A computer model confirmed liveability Gliese 581 d


French scientists have confirmed, using a computer model that Gliese 581 d, a planet orbiting a red dwarf star 20 light-years from Earth, has a stable atmosphere, comfortable temperatures and liquid water on its surface. It is the first planet discovered by us, which revolves around another star and may support life, staying practically next door to us.

Although Gliese 581 d is too small and is from us at such a distance that does not allows direct observation, we can judge it by the gravitational effects it is having on neighboring planets and their home star. On the basis of such indirect methods, the scientists concluded that the size of Gliese 581 d is approximately two times the size of Earth (and its mass is more than six times the Earth), is solid (not a gas giant like Jupiter or Saturn). This means that its size and the density can be the atmosphere. You can calculate how much energy is Gliese 581 d receives from its star. On the basis of all this information, the French scientists have calculated the possible range of climates, and their calculations showed that the "Gliese 581 d has a stable atmosphere and liquid water on its surface in a wide range of possible options."

Since we are talking about the planet, which is located at 189 210 568 million kilometers from us, it is difficult to draw any final conclusions, but by the model can predict the most probable situation. But this does not mean that there will be a haven of life. On Gliese 581 d, probably warm climate supports a pronounced greenhouse effect, because the energy of the red dwarf comes not so much. The atmosphere consists essentially of CO2. Although there are clouds, rain and oceans, the surface will be dominated by "persistent red twilight."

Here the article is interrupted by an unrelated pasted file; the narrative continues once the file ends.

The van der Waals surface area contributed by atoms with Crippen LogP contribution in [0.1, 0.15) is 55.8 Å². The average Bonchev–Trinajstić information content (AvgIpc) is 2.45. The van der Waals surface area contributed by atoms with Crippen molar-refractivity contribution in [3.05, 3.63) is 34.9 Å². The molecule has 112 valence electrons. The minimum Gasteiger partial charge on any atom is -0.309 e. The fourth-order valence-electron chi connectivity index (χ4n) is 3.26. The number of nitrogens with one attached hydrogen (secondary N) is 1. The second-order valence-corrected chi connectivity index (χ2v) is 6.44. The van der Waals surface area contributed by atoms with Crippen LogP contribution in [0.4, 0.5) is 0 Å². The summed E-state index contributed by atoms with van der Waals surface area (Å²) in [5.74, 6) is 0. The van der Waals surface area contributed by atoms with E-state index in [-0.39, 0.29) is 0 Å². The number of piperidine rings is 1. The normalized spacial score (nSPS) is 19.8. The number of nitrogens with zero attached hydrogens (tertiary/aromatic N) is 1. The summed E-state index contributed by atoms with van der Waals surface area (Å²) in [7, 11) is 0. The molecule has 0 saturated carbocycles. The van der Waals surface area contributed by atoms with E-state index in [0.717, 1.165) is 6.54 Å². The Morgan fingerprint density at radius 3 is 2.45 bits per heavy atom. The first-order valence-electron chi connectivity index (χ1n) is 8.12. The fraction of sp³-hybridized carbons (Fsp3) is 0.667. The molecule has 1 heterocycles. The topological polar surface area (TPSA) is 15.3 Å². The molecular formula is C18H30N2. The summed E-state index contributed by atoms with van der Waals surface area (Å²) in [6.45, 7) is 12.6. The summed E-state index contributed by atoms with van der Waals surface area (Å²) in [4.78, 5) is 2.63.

Despite that, this place - the ideal candidate to search for alien plant life. And if there are plants that can be animals that have adapted to the strong gravity, a small amount of light and oxygen. Therefore, it will be low, and small, large eyes. And, of course, a potential life can develop in warm oceans.

Although, in galactic terms, 20 light-years away - it is very close, with the help of existing technologies, we can get there only 300,000 years old. A more appropriate option may be interstellar probe that can reach Gliese 581 d in a few centuries.

Original: Dvice

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